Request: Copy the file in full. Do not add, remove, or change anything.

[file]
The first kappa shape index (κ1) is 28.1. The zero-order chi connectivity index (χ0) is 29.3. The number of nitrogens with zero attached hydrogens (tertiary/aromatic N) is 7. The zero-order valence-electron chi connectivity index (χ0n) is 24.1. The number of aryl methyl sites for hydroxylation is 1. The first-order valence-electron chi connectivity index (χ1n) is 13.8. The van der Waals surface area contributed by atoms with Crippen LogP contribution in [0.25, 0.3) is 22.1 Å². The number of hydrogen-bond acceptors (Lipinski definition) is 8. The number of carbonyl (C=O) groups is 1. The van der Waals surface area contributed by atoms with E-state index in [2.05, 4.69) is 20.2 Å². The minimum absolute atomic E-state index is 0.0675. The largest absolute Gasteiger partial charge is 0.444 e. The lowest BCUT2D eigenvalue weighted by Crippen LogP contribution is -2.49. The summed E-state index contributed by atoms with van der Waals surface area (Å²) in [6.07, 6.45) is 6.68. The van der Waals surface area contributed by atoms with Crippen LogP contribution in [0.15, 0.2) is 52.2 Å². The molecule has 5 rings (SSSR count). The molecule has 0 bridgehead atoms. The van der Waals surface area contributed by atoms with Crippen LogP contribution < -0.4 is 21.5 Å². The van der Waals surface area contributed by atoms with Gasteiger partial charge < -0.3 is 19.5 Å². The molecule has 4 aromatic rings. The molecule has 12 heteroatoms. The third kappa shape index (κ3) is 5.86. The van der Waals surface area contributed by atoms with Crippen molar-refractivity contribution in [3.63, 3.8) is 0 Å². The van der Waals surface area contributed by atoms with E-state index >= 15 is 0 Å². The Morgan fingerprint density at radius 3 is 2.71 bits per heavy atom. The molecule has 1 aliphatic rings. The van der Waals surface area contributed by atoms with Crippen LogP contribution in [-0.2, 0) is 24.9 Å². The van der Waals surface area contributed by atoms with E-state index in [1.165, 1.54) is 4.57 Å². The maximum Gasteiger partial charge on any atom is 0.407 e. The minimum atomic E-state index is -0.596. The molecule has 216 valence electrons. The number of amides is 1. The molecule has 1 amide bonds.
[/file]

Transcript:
The first kappa shape index (κ1) is 28.1. The zero-order chi connectivity index (χ0) is 29.3. The number of nitrogens with zero attached hydrogens (tertiary/aromatic N) is 7. The zero-order valence-electron chi connectivity index (χ0n) is 24.1. The number of aryl methyl sites for hydroxylation is 1. The first-order valence-electron chi connectivity index (χ1n) is 13.8. The van der Waals surface area contributed by atoms with Crippen LogP contribution in [0.25, 0.3) is 22.1 Å². The number of hydrogen-bond acceptors (Lipinski definition) is 8. The number of carbonyl (C=O) groups is 1. The van der Waals surface area contributed by atoms with E-state index in [2.05, 4.69) is 20.2 Å². The minimum absolute atomic E-state index is 0.0675. The largest absolute Gasteiger partial charge is 0.444 e. The lowest BCUT2D eigenvalue weighted by Crippen LogP contribution is -2.49. The summed E-state index contributed by atoms with van der Waals surface area (Å²) in [6.07, 6.45) is 6.68. The van der Waals surface area contributed by atoms with Crippen LogP contribution in [0.15, 0.2) is 52.2 Å². The molecule has 5 rings (SSSR count). The molecule has 0 bridgehead atoms. The van der Waals surface area contributed by atoms with Crippen LogP contribution < -0.4 is 21.5 Å². The van der Waals surface area contributed by atoms with Gasteiger partial charge < -0.3 is 19.5 Å². The molecule has 4 aromatic rings. The molecule has 12 heteroatoms. The third kappa shape index (κ3) is 5.86. The van der Waals surface area contributed by atoms with Crippen molar-refractivity contribution in [3.63, 3.8) is 0 Å². The van der Waals surface area contributed by atoms with E-state index >= 15 is 0 Å². The Morgan fingerprint density at radius 3 is 2.71 bits per heavy atom. The molecule has 1 aliphatic rings. The van der Waals surface area contributed by atoms with Crippen LogP contribution in [-0.2, 0) is 24.9 Å². The van der Waals surface area contributed by atoms with E-state index in [1.165, 1.54) is 4.57 Å². The maximum Gasteiger partial charge on any atom is 0.407 e. The minimum atomic E-state index is -0.596. The molecule has 216 valence electrons. The number of amides is 1. The molecule has 1 amide bonds.